The elegant solution to some problems is to cut to the source. Everett Singh, hero of Ian McDonald’s thrilling Planesrunner (Pyr), does just that in this science fiction/steam punk filled adventure.
Singh is a brilliant young teen who is the eldest child of a scientist who is on the verge of something spectacular. However, before Everett can figure it out himself, his father is kidnapped – and Everett’s world is turned upside down.
He goes to the police but they don’t believe him. When he shows them video proof, something strange happens. The police alter his video and tries to say his father was not kidnapped, but simply ran off somewhere. Everett, wisely, had email him a copy of the altered video and replays it later, confirming his suspicions: the police are lying.
That night, Everett receives a very strange app on his iPad with a note attached. It is for him, from his dad, sent before his kidnapping. Everett cracks the code and quickly realizes that there is something much deeper, much more powerful going on that his dad was involved with, and he begins to think it may have something to do with alternate realities.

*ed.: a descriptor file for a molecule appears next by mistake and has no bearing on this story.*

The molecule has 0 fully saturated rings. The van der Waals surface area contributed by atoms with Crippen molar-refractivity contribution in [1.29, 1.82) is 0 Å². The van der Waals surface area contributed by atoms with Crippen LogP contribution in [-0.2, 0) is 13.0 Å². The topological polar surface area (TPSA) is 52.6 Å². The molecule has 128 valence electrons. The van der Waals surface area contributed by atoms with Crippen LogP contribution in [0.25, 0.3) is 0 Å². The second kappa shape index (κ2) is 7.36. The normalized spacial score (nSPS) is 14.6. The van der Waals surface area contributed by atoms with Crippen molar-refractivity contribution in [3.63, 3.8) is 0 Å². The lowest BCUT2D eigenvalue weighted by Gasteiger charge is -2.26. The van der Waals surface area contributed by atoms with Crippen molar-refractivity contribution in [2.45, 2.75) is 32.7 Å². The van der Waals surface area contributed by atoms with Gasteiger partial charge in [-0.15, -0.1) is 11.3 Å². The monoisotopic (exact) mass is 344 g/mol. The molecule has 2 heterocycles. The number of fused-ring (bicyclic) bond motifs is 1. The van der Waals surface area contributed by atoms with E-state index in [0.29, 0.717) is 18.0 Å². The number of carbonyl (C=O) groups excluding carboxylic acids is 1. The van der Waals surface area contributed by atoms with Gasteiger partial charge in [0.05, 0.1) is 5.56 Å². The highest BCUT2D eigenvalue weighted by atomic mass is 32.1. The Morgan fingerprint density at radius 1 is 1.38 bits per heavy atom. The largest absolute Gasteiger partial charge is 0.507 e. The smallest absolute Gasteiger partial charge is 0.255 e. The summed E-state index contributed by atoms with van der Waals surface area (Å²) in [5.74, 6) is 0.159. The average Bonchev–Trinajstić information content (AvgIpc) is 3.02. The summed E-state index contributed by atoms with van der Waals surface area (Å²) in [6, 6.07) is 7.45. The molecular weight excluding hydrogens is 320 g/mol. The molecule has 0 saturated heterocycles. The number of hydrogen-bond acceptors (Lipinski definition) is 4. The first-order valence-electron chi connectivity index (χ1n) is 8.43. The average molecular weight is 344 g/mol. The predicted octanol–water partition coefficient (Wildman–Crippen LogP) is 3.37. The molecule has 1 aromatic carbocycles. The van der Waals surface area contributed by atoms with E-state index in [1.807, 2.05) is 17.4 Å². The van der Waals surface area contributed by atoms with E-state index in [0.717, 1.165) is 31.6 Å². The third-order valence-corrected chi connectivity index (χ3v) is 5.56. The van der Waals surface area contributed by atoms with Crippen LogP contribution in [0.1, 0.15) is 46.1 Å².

Everett convinces the mysterious government agency running the exploration of his dad’s theories into letting him come in to give them the app his dad had sent him. Instead of giving them the app, though, Everett leaps through the gate and ends up in a steam punk style London, where oil does not exist.
This story was a lot of fun to read, with Everet”s single-minded determination to rescue his father at all cost coming across as a very strong father-son connection — something a lot of YA books seem to lack. He’s a very realistic teen, with the thought process of an advanced mind which still lacks some maturity. Basically, he is a well-portrayed teenager.
McDonald does a lot of research into the steam aspects of the novel, but it does not take away anything from the overall novel. Everett’s quest to rescue his father is first and foremost, despite the other dangerous adventures which occur to Everett in the alternate London.
The author has a great story hear, and with no conclusive ending, the sequel should be just as fun. A great story for all.
–-Reviewed by Jason